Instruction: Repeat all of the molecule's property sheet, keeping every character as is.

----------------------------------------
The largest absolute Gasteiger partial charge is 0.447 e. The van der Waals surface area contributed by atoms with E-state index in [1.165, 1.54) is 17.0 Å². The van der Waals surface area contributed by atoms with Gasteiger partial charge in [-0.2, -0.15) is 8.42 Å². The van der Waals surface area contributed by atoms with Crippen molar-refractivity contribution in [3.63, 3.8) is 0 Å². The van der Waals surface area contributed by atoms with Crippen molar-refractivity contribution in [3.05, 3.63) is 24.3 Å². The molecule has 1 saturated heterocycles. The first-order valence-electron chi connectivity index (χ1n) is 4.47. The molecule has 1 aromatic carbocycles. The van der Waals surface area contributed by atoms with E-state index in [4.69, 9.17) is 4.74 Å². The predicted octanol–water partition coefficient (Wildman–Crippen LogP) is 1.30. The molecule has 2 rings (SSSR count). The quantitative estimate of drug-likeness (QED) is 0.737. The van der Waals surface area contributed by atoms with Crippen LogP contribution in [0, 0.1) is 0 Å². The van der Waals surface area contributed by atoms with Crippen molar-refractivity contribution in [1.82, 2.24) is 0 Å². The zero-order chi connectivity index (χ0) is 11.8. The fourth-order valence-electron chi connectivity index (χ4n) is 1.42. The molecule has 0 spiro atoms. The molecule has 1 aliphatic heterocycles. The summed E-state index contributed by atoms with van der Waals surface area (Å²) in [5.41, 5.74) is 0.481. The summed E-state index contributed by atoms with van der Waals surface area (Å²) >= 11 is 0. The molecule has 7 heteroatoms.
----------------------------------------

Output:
The largest absolute Gasteiger partial charge is 0.447 e. The van der Waals surface area contributed by atoms with E-state index in [1.165, 1.54) is 17.0 Å². The van der Waals surface area contributed by atoms with Gasteiger partial charge in [-0.2, -0.15) is 8.42 Å². The van der Waals surface area contributed by atoms with Crippen molar-refractivity contribution in [3.63, 3.8) is 0 Å². The van der Waals surface area contributed by atoms with Crippen molar-refractivity contribution in [3.05, 3.63) is 24.3 Å². The molecule has 1 saturated heterocycles. The first-order valence-electron chi connectivity index (χ1n) is 4.47. The molecule has 1 aromatic carbocycles. The van der Waals surface area contributed by atoms with E-state index in [4.69, 9.17) is 4.74 Å². The predicted octanol–water partition coefficient (Wildman–Crippen LogP) is 1.30. The molecule has 2 rings (SSSR count). The quantitative estimate of drug-likeness (QED) is 0.737. The van der Waals surface area contributed by atoms with Crippen LogP contribution in [0, 0.1) is 0 Å². The van der Waals surface area contributed by atoms with Crippen molar-refractivity contribution in [1.82, 2.24) is 0 Å². The zero-order chi connectivity index (χ0) is 11.8. The fourth-order valence-electron chi connectivity index (χ4n) is 1.42. The molecule has 0 spiro atoms. The molecule has 1 aliphatic heterocycles. The summed E-state index contributed by atoms with van der Waals surface area (Å²) in [5.41, 5.74) is 0.481. The summed E-state index contributed by atoms with van der Waals surface area (Å²) >= 11 is 0. The molecule has 7 heteroatoms.